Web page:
Organizers of the Tall Ships Nova Scotia 2009 festival are expecting a direct economic impact of around $40 million on the provincial economy.

 

“Those are pretty big numbers,” said Waterfront Development Corporation president Colin MacLean.

 

The last time the tall ships visited was in 2007 and the figure was $27.5 million. This time around, it’s a bigger event, says MacLean. At last count, 40 ships from 13 different countries were coming.

 

Organizers are expecting up to 80,000 out-of-region visitors to attend.

“It’s pretty remarkable when you think about it,” says MacLean. “How many people are coming to town? What would they do while they’re here? Hopefully, they’re going to stay over a few nights.”

Part of what makes our tall ships so special is that the visit is not just confined to one city, says MacLean.

“This tall ships event is the only one of the whole international race series this year that is a provincial event. Everybody else just goes to a city.”

The other Nova Scotia stops are Lunenburg, Port Hawkesbury, Louisbourg, Sydney, Pictou and Pugwash.

“That’s additional economic impact beyond Halifax just itself,” he says.

Economist Tom McGuire is in charge of determining the economic impact evaluation. He says random people will be surveyed on the waterfronts and asked questions such as where they’re from, what motivated them to come and how much they are spending in Nova Scotia.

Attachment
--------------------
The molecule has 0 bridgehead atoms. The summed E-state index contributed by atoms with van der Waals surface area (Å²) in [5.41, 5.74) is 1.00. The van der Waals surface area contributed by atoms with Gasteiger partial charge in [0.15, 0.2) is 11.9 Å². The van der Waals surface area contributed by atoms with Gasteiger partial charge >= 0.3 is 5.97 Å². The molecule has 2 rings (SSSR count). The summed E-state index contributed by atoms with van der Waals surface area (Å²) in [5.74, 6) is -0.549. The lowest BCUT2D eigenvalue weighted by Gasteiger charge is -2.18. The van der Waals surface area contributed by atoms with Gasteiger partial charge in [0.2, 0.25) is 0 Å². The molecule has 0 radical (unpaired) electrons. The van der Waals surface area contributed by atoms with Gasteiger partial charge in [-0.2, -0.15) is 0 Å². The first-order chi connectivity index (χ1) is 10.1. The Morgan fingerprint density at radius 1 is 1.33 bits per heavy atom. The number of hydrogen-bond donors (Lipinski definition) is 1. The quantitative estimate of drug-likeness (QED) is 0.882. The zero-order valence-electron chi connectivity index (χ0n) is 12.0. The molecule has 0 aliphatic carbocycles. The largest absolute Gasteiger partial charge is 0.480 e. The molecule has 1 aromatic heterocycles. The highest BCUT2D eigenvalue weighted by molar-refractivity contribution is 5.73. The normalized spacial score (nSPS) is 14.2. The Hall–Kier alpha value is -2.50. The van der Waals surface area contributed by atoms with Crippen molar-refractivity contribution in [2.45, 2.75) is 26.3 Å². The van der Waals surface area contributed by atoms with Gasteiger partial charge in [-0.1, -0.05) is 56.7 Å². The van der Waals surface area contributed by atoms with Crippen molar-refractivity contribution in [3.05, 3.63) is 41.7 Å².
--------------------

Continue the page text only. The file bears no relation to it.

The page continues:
“Once we have all that information, we’ll be able to tell what the economic impact of what the visitors spent is in relation to the tall ships,” says McGuire.

McGuire says 1,000 people will be interviewed in Halifax and another 400 at the other ports. Looking at “new money” will be the focus. That’s money that’s coming from outside the region.

“We’re focused on the non-Nova Scotia spending,” says McGuire. “We’re focused on the visitor, not the folks on their lunch hour going down to see the tall ships from the business towers in downtown Halifax, or conversely, the businesses in Sydney going down to see the tall ships. We’re focused on tourists that come to Nova Scotia because of tall ships either in whole or in part.”

McGuire says the findings should be ready by the end of September, and perhaps as early as August.